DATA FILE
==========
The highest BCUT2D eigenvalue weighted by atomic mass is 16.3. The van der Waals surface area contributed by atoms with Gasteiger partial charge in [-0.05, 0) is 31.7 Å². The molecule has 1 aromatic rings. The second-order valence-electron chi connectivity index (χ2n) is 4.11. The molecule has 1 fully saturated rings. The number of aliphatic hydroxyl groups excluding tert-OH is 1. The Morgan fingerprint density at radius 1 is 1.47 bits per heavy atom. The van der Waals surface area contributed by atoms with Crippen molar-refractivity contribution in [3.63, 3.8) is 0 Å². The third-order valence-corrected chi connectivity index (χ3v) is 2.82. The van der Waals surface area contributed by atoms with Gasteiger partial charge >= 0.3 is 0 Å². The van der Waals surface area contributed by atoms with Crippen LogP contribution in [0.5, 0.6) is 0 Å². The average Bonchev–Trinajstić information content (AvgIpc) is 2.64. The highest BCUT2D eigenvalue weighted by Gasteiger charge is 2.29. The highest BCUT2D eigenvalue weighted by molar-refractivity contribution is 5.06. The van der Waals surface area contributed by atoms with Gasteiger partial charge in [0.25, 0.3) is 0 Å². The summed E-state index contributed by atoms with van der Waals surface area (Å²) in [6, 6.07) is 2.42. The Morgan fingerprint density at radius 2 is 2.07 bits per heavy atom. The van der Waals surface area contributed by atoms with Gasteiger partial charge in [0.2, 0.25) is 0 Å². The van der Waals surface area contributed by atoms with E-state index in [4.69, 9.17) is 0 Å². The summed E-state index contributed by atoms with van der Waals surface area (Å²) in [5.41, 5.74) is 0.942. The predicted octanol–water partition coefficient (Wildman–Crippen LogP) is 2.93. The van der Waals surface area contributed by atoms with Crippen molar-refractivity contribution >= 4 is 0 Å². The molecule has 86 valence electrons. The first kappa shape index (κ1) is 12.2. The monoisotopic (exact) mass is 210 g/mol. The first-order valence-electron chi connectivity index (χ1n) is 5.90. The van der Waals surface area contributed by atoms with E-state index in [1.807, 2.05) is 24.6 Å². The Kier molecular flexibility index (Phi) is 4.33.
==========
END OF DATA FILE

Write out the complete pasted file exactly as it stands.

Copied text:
The highest BCUT2D eigenvalue weighted by atomic mass is 16.3. The van der Waals surface area contributed by atoms with Gasteiger partial charge in [-0.05, 0) is 31.7 Å². The molecule has 1 aromatic rings. The second-order valence-electron chi connectivity index (χ2n) is 4.11. The molecule has 1 fully saturated rings. The number of aliphatic hydroxyl groups excluding tert-OH is 1. The Morgan fingerprint density at radius 1 is 1.47 bits per heavy atom. The van der Waals surface area contributed by atoms with Crippen molar-refractivity contribution in [3.63, 3.8) is 0 Å². The third-order valence-corrected chi connectivity index (χ3v) is 2.82. The van der Waals surface area contributed by atoms with Gasteiger partial charge >= 0.3 is 0 Å². The van der Waals surface area contributed by atoms with Crippen LogP contribution in [0.5, 0.6) is 0 Å². The average Bonchev–Trinajstić information content (AvgIpc) is 2.64. The highest BCUT2D eigenvalue weighted by Gasteiger charge is 2.29. The highest BCUT2D eigenvalue weighted by molar-refractivity contribution is 5.06. The van der Waals surface area contributed by atoms with Gasteiger partial charge in [0.25, 0.3) is 0 Å². The summed E-state index contributed by atoms with van der Waals surface area (Å²) in [6, 6.07) is 2.42. The Morgan fingerprint density at radius 2 is 2.07 bits per heavy atom. The van der Waals surface area contributed by atoms with Gasteiger partial charge in [0.2, 0.25) is 0 Å². The van der Waals surface area contributed by atoms with E-state index in [4.69, 9.17) is 0 Å². The summed E-state index contributed by atoms with van der Waals surface area (Å²) in [5.41, 5.74) is 0.942. The predicted octanol–water partition coefficient (Wildman–Crippen LogP) is 2.93. The van der Waals surface area contributed by atoms with Crippen molar-refractivity contribution >= 4 is 0 Å². The molecule has 86 valence electrons. The first kappa shape index (κ1) is 12.2. The monoisotopic (exact) mass is 210 g/mol. The first-order valence-electron chi connectivity index (χ1n) is 5.90. The van der Waals surface area contributed by atoms with E-state index in [1.807, 2.05) is 24.6 Å². The Kier molecular flexibility index (Phi) is 4.33.